Let's talk meal prep basics!
It is, truly, NOT as complicated, time consuming, expensive, etc. as you may think.
I personally want to spend the least amount of time as possible, and the least amount of money meal prepping, while still eating real, whole foods and being in optimal health, which is what I hear many of you reiterate! In college and in grad school, I had, maybe 5 minutes to put something together, and that was on a good day. So I do, truly hear where you're coming from.
Here are the basics, what I think is good to stock up on, what you really need when "push comes to shove", etc.
Meal Prep 101
So that we're on the same page, here's my philosophy on food to keep around in your kitchen (or kitchenette!) is:
It should be relatively inexpensive, especially when you're beginning, and figuring out what you're actually going to consistently eat
It should be real, whole foods - the food should consist of wholesome, real ingredients
I primarily follow a low-carbohydrate approach which I personally read the science to say is great for one's health, so the foods I recommend are generally of the low-carb variety
Many of the foods should last for a long time. It's TOO STRESSFUL to feel like there's so much fresh food in the fridge (or mini-fridge) that you have to eat asap. This way, you can truly choose what you WANT to eat, WHEN you feel like it. For these reasons, I highly stress finding good, wholesome food for the pantry and freezer that's non-perishable.
Here's the basic grocery list I generally recommend:
IN THE FREEZER
Frozen non-starchy vegetables, such as spinach, broccoli, cauliflower, etc.
Frozen proteins such as turkey burger and regular burger patties, shrimp, fish filets, etc.
Frozen meals low in starchy foods, such as Trader Joe's cauliflower crust pizza, or their frozen spinach & artichoke dip (eat it like a soup - SO good)
IN THE FRIDGE
Eggs last a long time, a few weeks at least
Cheeses in all varieties such as slices, round cheese in wax,, string cheese, crumbled cheese, etc. also last a long time
Some fresh vegetables each week are nice to have - they give you more options when cooking!
IN THE PANTRY
Low-carb snacks like baked cheese "crackers", turkey or beef jerky, and single-serving packs of nuts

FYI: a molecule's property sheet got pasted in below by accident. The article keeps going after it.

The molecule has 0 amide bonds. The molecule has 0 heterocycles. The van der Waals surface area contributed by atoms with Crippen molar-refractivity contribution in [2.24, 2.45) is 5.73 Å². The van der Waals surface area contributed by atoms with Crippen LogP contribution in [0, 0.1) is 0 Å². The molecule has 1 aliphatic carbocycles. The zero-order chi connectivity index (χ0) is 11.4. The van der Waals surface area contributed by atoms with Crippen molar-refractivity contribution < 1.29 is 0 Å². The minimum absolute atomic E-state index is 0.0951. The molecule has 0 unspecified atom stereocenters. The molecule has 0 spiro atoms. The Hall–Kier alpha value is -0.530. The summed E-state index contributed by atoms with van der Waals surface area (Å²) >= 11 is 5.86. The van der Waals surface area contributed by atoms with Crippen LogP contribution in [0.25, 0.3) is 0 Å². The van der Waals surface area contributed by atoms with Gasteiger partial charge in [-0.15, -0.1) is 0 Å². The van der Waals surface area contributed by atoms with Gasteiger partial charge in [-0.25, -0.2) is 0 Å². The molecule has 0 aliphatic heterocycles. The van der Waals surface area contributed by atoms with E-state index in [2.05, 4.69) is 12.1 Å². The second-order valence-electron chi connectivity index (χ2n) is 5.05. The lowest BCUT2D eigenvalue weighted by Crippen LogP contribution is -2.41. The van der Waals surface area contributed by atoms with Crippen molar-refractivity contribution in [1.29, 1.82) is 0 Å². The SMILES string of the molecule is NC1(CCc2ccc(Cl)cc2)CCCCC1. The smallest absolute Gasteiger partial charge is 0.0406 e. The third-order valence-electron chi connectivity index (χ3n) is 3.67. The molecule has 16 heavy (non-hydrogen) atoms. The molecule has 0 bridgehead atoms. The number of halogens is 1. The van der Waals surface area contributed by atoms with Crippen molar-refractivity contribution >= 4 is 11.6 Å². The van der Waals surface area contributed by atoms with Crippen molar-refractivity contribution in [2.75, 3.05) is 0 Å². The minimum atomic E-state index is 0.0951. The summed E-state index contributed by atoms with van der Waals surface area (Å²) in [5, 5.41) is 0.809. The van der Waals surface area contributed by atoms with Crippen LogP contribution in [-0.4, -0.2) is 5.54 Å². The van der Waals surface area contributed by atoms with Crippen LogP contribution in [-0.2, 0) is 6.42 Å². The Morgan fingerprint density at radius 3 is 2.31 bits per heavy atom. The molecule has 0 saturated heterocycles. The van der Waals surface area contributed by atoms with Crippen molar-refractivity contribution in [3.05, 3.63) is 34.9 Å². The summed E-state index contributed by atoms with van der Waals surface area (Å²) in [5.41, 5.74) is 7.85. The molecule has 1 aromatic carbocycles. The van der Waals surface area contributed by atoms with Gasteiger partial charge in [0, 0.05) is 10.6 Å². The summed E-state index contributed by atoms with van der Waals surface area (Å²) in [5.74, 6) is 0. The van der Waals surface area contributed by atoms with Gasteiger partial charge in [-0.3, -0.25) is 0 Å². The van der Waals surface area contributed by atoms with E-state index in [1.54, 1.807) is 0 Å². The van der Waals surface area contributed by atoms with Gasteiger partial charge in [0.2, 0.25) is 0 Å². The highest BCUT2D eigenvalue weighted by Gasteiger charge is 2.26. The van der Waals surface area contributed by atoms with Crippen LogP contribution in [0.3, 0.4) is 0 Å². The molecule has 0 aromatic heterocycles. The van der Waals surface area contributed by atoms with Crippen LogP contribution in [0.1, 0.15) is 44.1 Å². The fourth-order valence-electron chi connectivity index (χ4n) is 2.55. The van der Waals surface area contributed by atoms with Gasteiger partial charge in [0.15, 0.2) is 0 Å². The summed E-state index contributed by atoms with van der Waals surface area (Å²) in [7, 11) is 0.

Canned tuna and salmon
Meal Prep Secrets
I recommend prepping on Sundays and Tuesday or Wednesday nights. This way, you don't have to eat the same food every darn day!
Focus on prepping proteins (e.g. cooking chicken breasts) and cutting up veggies during these Sunday & Tuesday/ Wednesday meal prep times so that you can quickly throw things together at night or in the morning. Choose 2 proteins and 2 non-starchy vegetables for each week (in addition to a lettuce-type veg if you're making a salad) to mix & match throughout the week for easy prep. Again, it's 100% ok to use frozen proteins and veggies. This has to be doable for YOU.
Use different low-calorie seasonings and dressings to spice up your meals and make them different each day. Trader Joe's Everything But the Bagel seasoning is excellent, as are a few of their salad dressings. Keep some of these at work or at an easily accessible location (maybe your department!) at school.
In no way do I pretend to be an excellent cook. I learn so much from the internet... and I of course call my mom in a panic semi-frequently. Here are some great, basic guides.
How to cook Tofu
How to cook Chicken
How to cook Ground beef
How to cook Steak
How to make Hard boiled eggs
There are "must haves", and then there are "nice to haves". Let's go through them both:
At least 1 good cooking knife
At least 1 cutlery set (for yourself!)
NICE TO HAVES
Pot & pan set
Plate & bowl set
Cooking knife set
Full cutlery set for 4 or 6
Pressure cooker or Instant pot